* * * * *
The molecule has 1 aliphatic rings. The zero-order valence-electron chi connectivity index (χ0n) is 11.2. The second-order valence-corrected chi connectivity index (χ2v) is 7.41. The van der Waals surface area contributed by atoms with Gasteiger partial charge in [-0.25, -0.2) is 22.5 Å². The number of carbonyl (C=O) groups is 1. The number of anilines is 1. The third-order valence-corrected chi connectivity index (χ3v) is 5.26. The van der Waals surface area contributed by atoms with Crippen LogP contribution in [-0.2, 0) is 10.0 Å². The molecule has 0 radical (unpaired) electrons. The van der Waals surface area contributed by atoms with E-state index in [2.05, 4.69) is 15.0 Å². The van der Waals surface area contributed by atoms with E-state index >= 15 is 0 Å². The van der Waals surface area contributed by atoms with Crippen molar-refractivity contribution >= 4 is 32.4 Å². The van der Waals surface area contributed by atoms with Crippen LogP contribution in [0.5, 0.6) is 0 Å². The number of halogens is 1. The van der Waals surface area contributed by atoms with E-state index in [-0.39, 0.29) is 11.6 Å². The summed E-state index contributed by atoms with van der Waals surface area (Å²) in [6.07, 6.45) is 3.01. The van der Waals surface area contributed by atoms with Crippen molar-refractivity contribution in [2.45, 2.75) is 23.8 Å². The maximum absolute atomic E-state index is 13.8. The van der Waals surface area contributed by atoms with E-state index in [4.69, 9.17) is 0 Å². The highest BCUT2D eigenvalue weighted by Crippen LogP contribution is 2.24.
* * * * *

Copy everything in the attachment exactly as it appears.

The molecule has 1 aliphatic rings. The zero-order valence-electron chi connectivity index (χ0n) is 11.2. The second-order valence-corrected chi connectivity index (χ2v) is 7.41. The van der Waals surface area contributed by atoms with Gasteiger partial charge in [-0.25, -0.2) is 22.5 Å². The number of carbonyl (C=O) groups is 1. The number of anilines is 1. The third-order valence-corrected chi connectivity index (χ3v) is 5.26. The van der Waals surface area contributed by atoms with Crippen LogP contribution in [-0.2, 0) is 10.0 Å². The molecule has 0 radical (unpaired) electrons. The van der Waals surface area contributed by atoms with E-state index in [2.05, 4.69) is 15.0 Å². The van der Waals surface area contributed by atoms with E-state index >= 15 is 0 Å². The van der Waals surface area contributed by atoms with Crippen molar-refractivity contribution >= 4 is 32.4 Å². The van der Waals surface area contributed by atoms with Crippen LogP contribution in [0.5, 0.6) is 0 Å². The number of halogens is 1. The van der Waals surface area contributed by atoms with E-state index in [-0.39, 0.29) is 11.6 Å². The summed E-state index contributed by atoms with van der Waals surface area (Å²) in [6.07, 6.45) is 3.01. The van der Waals surface area contributed by atoms with Crippen molar-refractivity contribution in [2.45, 2.75) is 23.8 Å². The maximum absolute atomic E-state index is 13.8. The van der Waals surface area contributed by atoms with E-state index in [4.69, 9.17) is 0 Å². The highest BCUT2D eigenvalue weighted by Crippen LogP contribution is 2.24.